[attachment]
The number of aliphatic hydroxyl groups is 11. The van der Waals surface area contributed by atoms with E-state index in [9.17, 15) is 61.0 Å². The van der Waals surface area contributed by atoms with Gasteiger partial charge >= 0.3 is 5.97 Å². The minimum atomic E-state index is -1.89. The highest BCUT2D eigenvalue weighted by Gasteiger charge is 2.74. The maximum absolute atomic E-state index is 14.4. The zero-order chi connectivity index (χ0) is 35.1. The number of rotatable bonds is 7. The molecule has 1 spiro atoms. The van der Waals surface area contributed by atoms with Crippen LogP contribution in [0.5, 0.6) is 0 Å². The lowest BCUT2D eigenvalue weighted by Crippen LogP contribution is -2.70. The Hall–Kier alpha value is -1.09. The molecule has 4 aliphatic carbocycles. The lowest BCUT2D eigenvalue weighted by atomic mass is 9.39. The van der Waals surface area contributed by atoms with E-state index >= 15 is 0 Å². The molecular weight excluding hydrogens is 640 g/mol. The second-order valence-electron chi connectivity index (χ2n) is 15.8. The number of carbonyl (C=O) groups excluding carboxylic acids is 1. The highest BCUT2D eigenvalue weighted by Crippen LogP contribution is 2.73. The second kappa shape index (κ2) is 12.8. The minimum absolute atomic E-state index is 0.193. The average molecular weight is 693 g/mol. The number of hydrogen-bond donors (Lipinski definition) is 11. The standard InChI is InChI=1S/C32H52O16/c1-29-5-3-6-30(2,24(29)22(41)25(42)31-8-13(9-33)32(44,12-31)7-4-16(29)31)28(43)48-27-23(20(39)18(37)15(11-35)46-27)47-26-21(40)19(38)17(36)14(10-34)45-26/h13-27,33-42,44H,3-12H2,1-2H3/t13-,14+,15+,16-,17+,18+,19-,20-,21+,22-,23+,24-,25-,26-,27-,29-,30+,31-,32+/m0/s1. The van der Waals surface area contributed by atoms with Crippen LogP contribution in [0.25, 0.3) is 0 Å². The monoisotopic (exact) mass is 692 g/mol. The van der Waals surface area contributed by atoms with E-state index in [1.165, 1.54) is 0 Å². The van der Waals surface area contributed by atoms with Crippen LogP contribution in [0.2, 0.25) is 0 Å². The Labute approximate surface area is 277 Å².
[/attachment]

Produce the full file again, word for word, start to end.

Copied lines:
The number of aliphatic hydroxyl groups is 11. The van der Waals surface area contributed by atoms with E-state index in [9.17, 15) is 61.0 Å². The van der Waals surface area contributed by atoms with Gasteiger partial charge >= 0.3 is 5.97 Å². The minimum atomic E-state index is -1.89. The highest BCUT2D eigenvalue weighted by Gasteiger charge is 2.74. The maximum absolute atomic E-state index is 14.4. The zero-order chi connectivity index (χ0) is 35.1. The number of rotatable bonds is 7. The molecule has 1 spiro atoms. The van der Waals surface area contributed by atoms with Crippen LogP contribution in [0.5, 0.6) is 0 Å². The lowest BCUT2D eigenvalue weighted by Crippen LogP contribution is -2.70. The Hall–Kier alpha value is -1.09. The molecule has 4 aliphatic carbocycles. The lowest BCUT2D eigenvalue weighted by atomic mass is 9.39. The van der Waals surface area contributed by atoms with E-state index >= 15 is 0 Å². The molecular weight excluding hydrogens is 640 g/mol. The second-order valence-electron chi connectivity index (χ2n) is 15.8. The number of carbonyl (C=O) groups excluding carboxylic acids is 1. The highest BCUT2D eigenvalue weighted by Crippen LogP contribution is 2.73. The second kappa shape index (κ2) is 12.8. The minimum absolute atomic E-state index is 0.193. The average molecular weight is 693 g/mol. The number of hydrogen-bond donors (Lipinski definition) is 11. The standard InChI is InChI=1S/C32H52O16/c1-29-5-3-6-30(2,24(29)22(41)25(42)31-8-13(9-33)32(44,12-31)7-4-16(29)31)28(43)48-27-23(20(39)18(37)15(11-35)46-27)47-26-21(40)19(38)17(36)14(10-34)45-26/h13-27,33-42,44H,3-12H2,1-2H3/t13-,14+,15+,16-,17+,18+,19-,20-,21+,22-,23+,24-,25-,26-,27-,29-,30+,31-,32+/m0/s1. The van der Waals surface area contributed by atoms with Crippen LogP contribution in [0.25, 0.3) is 0 Å². The monoisotopic (exact) mass is 692 g/mol. The van der Waals surface area contributed by atoms with E-state index in [1.165, 1.54) is 0 Å². The van der Waals surface area contributed by atoms with Crippen LogP contribution in [0.2, 0.25) is 0 Å². The Labute approximate surface area is 277 Å².